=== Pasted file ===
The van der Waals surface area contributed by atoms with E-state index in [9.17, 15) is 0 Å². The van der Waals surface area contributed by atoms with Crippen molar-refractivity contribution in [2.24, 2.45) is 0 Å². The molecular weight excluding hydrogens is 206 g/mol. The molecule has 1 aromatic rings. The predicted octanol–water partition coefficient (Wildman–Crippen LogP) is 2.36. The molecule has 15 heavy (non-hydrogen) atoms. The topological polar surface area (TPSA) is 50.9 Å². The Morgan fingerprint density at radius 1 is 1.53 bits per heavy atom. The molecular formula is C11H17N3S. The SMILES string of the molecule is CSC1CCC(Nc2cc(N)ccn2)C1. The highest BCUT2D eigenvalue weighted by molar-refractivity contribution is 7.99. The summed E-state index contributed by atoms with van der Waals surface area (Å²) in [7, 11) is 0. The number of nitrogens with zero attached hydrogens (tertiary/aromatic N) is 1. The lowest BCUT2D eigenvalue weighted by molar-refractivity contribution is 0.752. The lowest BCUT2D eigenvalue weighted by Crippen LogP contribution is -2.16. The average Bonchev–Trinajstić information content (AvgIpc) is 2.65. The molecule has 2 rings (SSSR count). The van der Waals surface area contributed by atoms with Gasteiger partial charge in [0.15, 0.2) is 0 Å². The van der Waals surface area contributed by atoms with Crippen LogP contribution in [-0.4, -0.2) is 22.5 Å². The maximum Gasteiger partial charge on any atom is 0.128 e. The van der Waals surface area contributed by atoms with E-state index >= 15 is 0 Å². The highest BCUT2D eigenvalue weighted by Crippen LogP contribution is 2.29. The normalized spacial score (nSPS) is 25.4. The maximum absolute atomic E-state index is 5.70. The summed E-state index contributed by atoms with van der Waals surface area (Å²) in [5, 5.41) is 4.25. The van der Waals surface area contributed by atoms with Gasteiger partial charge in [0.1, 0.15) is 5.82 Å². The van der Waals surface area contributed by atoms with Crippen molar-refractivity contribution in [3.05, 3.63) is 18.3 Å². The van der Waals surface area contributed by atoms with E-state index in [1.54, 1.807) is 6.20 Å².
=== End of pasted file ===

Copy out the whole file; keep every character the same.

The van der Waals surface area contributed by atoms with E-state index in [9.17, 15) is 0 Å². The van der Waals surface area contributed by atoms with Crippen molar-refractivity contribution in [2.24, 2.45) is 0 Å². The molecular weight excluding hydrogens is 206 g/mol. The molecule has 1 aromatic rings. The predicted octanol–water partition coefficient (Wildman–Crippen LogP) is 2.36. The molecule has 15 heavy (non-hydrogen) atoms. The topological polar surface area (TPSA) is 50.9 Å². The Morgan fingerprint density at radius 1 is 1.53 bits per heavy atom. The molecular formula is C11H17N3S. The SMILES string of the molecule is CSC1CCC(Nc2cc(N)ccn2)C1. The highest BCUT2D eigenvalue weighted by molar-refractivity contribution is 7.99. The summed E-state index contributed by atoms with van der Waals surface area (Å²) in [7, 11) is 0. The number of nitrogens with zero attached hydrogens (tertiary/aromatic N) is 1. The lowest BCUT2D eigenvalue weighted by molar-refractivity contribution is 0.752. The lowest BCUT2D eigenvalue weighted by Crippen LogP contribution is -2.16. The average Bonchev–Trinajstić information content (AvgIpc) is 2.65. The molecule has 2 rings (SSSR count). The van der Waals surface area contributed by atoms with Gasteiger partial charge in [0.15, 0.2) is 0 Å². The van der Waals surface area contributed by atoms with Crippen LogP contribution in [-0.4, -0.2) is 22.5 Å². The maximum Gasteiger partial charge on any atom is 0.128 e. The van der Waals surface area contributed by atoms with E-state index >= 15 is 0 Å². The highest BCUT2D eigenvalue weighted by Crippen LogP contribution is 2.29. The normalized spacial score (nSPS) is 25.4. The maximum absolute atomic E-state index is 5.70. The summed E-state index contributed by atoms with van der Waals surface area (Å²) in [5, 5.41) is 4.25. The van der Waals surface area contributed by atoms with Gasteiger partial charge in [0.1, 0.15) is 5.82 Å². The van der Waals surface area contributed by atoms with Crippen molar-refractivity contribution in [3.05, 3.63) is 18.3 Å². The van der Waals surface area contributed by atoms with E-state index in [1.54, 1.807) is 6.20 Å².